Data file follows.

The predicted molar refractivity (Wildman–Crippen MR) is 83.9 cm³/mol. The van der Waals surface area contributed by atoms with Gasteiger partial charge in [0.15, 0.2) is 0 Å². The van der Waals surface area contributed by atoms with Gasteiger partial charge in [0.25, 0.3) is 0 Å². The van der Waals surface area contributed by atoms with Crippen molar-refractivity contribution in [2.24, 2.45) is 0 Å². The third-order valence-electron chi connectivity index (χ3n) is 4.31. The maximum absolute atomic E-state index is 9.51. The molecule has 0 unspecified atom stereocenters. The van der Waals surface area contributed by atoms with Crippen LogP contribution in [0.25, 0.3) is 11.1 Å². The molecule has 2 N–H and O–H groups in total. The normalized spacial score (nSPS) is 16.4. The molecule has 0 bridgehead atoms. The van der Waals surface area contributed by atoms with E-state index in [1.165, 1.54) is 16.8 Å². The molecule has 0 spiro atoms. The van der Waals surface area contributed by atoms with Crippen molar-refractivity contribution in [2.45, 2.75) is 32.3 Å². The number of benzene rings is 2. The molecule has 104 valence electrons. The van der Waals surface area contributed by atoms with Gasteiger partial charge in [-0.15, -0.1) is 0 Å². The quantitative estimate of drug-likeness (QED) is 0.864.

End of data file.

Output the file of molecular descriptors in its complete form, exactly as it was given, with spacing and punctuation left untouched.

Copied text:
The predicted molar refractivity (Wildman–Crippen MR) is 83.9 cm³/mol. The van der Waals surface area contributed by atoms with Gasteiger partial charge in [0.15, 0.2) is 0 Å². The van der Waals surface area contributed by atoms with Gasteiger partial charge in [0.25, 0.3) is 0 Å². The van der Waals surface area contributed by atoms with Crippen molar-refractivity contribution in [2.24, 2.45) is 0 Å². The third-order valence-electron chi connectivity index (χ3n) is 4.31. The maximum absolute atomic E-state index is 9.51. The molecule has 0 unspecified atom stereocenters. The van der Waals surface area contributed by atoms with Crippen LogP contribution in [0.25, 0.3) is 11.1 Å². The molecule has 2 N–H and O–H groups in total. The normalized spacial score (nSPS) is 16.4. The molecule has 0 bridgehead atoms. The van der Waals surface area contributed by atoms with E-state index in [1.165, 1.54) is 16.8 Å². The molecule has 0 spiro atoms. The van der Waals surface area contributed by atoms with Crippen molar-refractivity contribution in [2.45, 2.75) is 32.3 Å². The number of benzene rings is 2. The molecule has 104 valence electrons. The van der Waals surface area contributed by atoms with Gasteiger partial charge in [-0.15, -0.1) is 0 Å². The quantitative estimate of drug-likeness (QED) is 0.864.